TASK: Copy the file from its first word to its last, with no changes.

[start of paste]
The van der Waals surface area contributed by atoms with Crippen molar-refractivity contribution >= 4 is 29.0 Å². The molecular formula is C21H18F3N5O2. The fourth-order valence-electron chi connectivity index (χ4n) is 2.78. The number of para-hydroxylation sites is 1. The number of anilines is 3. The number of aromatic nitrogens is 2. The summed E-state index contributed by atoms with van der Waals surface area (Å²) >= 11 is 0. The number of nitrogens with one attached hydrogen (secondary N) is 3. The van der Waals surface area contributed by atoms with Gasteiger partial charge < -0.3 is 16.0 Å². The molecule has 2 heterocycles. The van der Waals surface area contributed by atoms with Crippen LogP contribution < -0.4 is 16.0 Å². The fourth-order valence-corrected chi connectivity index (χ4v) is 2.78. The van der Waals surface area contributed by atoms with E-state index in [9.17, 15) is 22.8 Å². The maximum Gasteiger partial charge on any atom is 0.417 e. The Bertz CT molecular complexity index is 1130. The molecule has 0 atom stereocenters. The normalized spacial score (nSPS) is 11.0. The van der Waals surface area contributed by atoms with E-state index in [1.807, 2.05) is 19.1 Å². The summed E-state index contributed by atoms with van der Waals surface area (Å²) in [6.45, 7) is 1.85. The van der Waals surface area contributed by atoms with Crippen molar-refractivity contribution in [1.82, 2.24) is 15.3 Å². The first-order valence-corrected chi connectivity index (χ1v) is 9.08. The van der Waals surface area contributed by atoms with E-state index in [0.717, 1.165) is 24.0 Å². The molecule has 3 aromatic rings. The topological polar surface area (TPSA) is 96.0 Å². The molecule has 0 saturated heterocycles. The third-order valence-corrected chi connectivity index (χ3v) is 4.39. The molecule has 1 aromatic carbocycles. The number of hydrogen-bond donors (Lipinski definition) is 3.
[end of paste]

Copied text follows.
The van der Waals surface area contributed by atoms with Crippen molar-refractivity contribution >= 4 is 29.0 Å². The molecular formula is C21H18F3N5O2. The fourth-order valence-electron chi connectivity index (χ4n) is 2.78. The number of para-hydroxylation sites is 1. The number of anilines is 3. The number of aromatic nitrogens is 2. The summed E-state index contributed by atoms with van der Waals surface area (Å²) >= 11 is 0. The number of nitrogens with one attached hydrogen (secondary N) is 3. The van der Waals surface area contributed by atoms with Gasteiger partial charge < -0.3 is 16.0 Å². The molecule has 2 heterocycles. The van der Waals surface area contributed by atoms with Crippen LogP contribution < -0.4 is 16.0 Å². The fourth-order valence-corrected chi connectivity index (χ4v) is 2.78. The van der Waals surface area contributed by atoms with E-state index in [9.17, 15) is 22.8 Å². The maximum Gasteiger partial charge on any atom is 0.417 e. The Bertz CT molecular complexity index is 1130. The molecule has 0 atom stereocenters. The normalized spacial score (nSPS) is 11.0. The van der Waals surface area contributed by atoms with E-state index in [1.807, 2.05) is 19.1 Å². The summed E-state index contributed by atoms with van der Waals surface area (Å²) in [6.45, 7) is 1.85. The van der Waals surface area contributed by atoms with Crippen molar-refractivity contribution in [1.82, 2.24) is 15.3 Å². The first-order valence-corrected chi connectivity index (χ1v) is 9.08. The van der Waals surface area contributed by atoms with E-state index in [0.717, 1.165) is 24.0 Å². The molecule has 3 aromatic rings. The topological polar surface area (TPSA) is 96.0 Å². The molecule has 0 saturated heterocycles. The third-order valence-corrected chi connectivity index (χ3v) is 4.39. The molecule has 1 aromatic carbocycles. The number of hydrogen-bond donors (Lipinski definition) is 3.